Friday, September 7, 2012

2D Animation Class: Day 2- Continuation

The second half of class was all about taking those 2D shapes I showed you in the last post and drawing them in 3D perspective. I will be posting the professor's sketches in this post and in another post I will show you my own sketches of this assignment.
First draw each shape 3 times, side by side, using half the paper (turned on its landscape angle) for each shape. When drawing the circle in this exercise it becomes a sphere. A sphere is a perfectly round geometrical object in three-dimensional space, such as the shape of a round ball. Draw a line straight down the middle of the circle for your vertical axis line and a line straight through the middle of the circle from left to right for your horizontal axis line. This should create a right angle (90 degree angle) within your circle. For the front view of the character the center line will be your vertical line at first. For your 3/4 view, the center line shifts about half way from the center of the circle toward the outer line of the circle. Imagine your pencil traveling around a ball. It will start from the top of the ball, curve around the front, touch the bottom of the ball, go around the back and meet at the top of the ball once again. Keep in mind, when drawing the character's face it should always follow the center line as if it was the middle of the face. When drawing the character from a side view (profile view) the center line becomes the circle itself.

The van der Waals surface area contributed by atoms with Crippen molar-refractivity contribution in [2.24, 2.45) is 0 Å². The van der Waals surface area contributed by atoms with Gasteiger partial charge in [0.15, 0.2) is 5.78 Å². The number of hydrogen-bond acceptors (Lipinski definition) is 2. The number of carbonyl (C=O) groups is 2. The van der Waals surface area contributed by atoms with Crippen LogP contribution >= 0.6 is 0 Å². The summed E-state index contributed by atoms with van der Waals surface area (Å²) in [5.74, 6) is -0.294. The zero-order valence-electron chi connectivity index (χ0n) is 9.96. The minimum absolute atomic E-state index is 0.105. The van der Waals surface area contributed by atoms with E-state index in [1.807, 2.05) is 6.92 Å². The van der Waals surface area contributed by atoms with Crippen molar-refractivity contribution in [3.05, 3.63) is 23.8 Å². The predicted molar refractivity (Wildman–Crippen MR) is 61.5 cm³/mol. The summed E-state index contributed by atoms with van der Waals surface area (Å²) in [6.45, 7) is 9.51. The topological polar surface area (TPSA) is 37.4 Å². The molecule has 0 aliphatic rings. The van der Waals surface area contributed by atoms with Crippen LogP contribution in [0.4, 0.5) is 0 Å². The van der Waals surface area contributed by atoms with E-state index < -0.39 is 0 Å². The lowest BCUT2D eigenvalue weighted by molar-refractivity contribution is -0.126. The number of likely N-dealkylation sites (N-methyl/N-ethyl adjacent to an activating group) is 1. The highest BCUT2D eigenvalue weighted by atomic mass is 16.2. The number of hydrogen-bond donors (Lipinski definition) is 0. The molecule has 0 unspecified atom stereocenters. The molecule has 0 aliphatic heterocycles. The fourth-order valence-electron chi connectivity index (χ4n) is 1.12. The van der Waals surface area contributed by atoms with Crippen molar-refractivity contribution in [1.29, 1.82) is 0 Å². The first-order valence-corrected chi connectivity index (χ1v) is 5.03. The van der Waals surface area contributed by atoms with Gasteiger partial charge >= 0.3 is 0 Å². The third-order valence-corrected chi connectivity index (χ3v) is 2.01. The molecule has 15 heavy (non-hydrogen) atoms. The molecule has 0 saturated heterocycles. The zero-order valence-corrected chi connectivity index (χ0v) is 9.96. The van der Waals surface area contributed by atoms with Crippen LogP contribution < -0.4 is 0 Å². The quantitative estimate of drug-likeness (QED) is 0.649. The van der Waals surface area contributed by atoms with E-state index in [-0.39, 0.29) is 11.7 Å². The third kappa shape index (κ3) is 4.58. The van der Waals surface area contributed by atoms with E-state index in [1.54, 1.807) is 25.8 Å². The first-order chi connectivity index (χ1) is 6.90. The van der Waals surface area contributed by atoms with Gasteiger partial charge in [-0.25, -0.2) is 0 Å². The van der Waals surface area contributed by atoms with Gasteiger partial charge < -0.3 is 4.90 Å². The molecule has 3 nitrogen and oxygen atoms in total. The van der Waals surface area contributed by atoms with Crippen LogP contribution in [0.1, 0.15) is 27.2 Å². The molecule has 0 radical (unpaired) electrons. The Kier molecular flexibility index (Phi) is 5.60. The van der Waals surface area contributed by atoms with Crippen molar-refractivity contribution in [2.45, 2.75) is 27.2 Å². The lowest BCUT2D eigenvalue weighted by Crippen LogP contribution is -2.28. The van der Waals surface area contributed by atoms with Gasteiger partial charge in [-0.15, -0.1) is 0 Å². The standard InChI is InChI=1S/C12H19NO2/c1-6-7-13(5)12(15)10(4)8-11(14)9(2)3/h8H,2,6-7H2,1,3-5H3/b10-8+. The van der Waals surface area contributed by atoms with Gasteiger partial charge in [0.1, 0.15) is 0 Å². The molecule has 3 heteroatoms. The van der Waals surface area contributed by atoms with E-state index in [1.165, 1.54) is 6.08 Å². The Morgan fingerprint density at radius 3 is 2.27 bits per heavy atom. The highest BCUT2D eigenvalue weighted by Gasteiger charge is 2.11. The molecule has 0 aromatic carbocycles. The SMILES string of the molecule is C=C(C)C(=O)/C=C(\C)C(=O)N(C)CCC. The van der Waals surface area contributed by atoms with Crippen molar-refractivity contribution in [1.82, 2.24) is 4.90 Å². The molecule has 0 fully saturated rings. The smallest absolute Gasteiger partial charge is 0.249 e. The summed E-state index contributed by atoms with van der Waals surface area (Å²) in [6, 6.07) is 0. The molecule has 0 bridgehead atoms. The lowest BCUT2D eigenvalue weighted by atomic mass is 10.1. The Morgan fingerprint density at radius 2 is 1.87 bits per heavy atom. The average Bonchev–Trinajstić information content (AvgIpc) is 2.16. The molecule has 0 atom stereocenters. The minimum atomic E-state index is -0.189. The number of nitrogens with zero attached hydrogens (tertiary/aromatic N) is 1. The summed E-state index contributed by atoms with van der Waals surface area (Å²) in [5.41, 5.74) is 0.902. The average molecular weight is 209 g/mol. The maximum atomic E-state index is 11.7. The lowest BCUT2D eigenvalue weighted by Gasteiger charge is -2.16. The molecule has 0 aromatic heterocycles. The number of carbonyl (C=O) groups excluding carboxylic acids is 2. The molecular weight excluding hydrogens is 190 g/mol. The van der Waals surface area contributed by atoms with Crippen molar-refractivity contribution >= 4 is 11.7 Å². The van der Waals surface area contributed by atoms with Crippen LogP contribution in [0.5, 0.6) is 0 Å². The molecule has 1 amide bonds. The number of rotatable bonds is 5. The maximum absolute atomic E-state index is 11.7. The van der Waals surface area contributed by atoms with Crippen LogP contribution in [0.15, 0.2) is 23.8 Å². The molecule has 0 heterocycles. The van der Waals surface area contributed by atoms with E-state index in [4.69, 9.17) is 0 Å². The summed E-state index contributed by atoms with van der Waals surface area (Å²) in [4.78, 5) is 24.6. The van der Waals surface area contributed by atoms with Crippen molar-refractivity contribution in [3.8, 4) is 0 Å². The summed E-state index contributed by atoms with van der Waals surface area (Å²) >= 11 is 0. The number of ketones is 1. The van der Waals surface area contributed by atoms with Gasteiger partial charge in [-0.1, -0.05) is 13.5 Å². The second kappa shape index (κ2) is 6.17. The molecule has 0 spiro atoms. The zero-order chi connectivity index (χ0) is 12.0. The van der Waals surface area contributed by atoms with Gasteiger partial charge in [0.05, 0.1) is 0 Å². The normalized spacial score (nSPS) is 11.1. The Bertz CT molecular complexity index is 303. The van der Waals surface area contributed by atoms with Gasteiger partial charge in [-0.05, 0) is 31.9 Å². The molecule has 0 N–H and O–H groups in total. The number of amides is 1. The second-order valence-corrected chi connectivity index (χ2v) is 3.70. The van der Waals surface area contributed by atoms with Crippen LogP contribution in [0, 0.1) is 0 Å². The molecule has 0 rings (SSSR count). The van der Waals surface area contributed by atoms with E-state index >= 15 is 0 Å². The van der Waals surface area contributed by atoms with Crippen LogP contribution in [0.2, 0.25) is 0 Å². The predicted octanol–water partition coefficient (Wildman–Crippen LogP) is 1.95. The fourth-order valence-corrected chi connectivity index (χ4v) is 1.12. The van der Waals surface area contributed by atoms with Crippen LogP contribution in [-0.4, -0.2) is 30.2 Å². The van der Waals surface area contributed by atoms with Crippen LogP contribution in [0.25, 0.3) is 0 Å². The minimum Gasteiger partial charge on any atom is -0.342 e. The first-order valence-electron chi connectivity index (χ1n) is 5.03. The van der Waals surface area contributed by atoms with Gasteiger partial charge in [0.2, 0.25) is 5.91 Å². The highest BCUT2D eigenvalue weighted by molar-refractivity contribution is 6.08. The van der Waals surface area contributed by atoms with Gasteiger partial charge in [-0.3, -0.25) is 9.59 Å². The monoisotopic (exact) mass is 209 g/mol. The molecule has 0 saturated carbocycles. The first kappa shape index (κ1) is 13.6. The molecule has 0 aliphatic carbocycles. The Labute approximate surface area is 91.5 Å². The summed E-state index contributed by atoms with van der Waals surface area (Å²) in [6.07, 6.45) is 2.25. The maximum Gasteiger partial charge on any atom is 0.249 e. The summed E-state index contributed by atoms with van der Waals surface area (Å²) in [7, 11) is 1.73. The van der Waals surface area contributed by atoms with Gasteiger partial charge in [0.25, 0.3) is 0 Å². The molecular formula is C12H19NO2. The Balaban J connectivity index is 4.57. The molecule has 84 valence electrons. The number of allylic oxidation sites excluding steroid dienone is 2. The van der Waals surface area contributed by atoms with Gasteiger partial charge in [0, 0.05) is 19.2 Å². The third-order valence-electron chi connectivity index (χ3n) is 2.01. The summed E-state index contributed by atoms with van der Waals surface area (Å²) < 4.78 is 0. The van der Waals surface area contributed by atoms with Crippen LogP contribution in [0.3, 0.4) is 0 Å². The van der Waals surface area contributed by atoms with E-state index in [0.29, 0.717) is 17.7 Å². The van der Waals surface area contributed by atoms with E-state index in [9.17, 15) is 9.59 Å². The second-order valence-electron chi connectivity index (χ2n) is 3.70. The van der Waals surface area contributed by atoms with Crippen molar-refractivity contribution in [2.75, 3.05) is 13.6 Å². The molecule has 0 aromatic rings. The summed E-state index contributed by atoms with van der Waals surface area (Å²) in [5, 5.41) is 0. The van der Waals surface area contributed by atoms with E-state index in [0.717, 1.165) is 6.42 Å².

Apply the same concept to the oval, which is similar to an egg, however, when drawn symmetrically it becomes an ovoid. An ovoid is the 3-dimensional surface generated by rotating an oval curve about one of its axes of symmetry. In this exercise a triangle, when rotated becomes a cone (like the one we use for ice cream). The rectangle when rotated becomes a cylinder (like a can) and the square becomes a cube (like a box). When drawing the cube, the front view and the side view can be drawn as two plain squares, however the 3/4 view will be more cube like.
Note To Classmates: The assignment is to draw the first 3 shapes exactly the way that the professor drew them. The side view of both the ovoid and cone you will have to draw based on the demonstration from the sphere. The last 2 shapes (cylinder and cube) can be customized as you wish. Be sure to keep it simple and proportionate. Use guidelines as sketched through each shape and don't even think about picking up a ruler. Label each view for each 3D shape as "front view", "3/4 view" or "side view". GOOD LUCK!

Want to see this completed homework assignment?: Click Here.

Now for the homework assignment. Retrieve your flash drive and go into the folder the professor gave you on Day 1 of the class. (If you do not posses this folder on your flash drive I would be happy to transfer the files to you or provide a download link for each file it contains) In there you will find a Adobe Acrobat Document called Cartoon Animation By Preston Blair; open it. You are to draw the figures and gestures of various characters from Chapter 1: Character Development. Capture each character's construction by drawing loosely the 3D shapes the make up that character; whether they be spheres, ovoids, cones, cylinders or cubes. Fit each page assigned on one page in your sketch book and sketch using your carmine red animation pencil. You may go back over the figures and darken the lines slightly if you want, but the professor does not want detailed or cleaned work. Here are the pages (according to the PDF not the actual page # of the book) we need to have done by the next class: pgs. 3, 4, 5, 6, 8, 9, 10, 14 and 15. I'll put my homework sketches in another post. Have fun and remember to practice, practice, practice!

Want to see this completed homework assignment?: Click Here.

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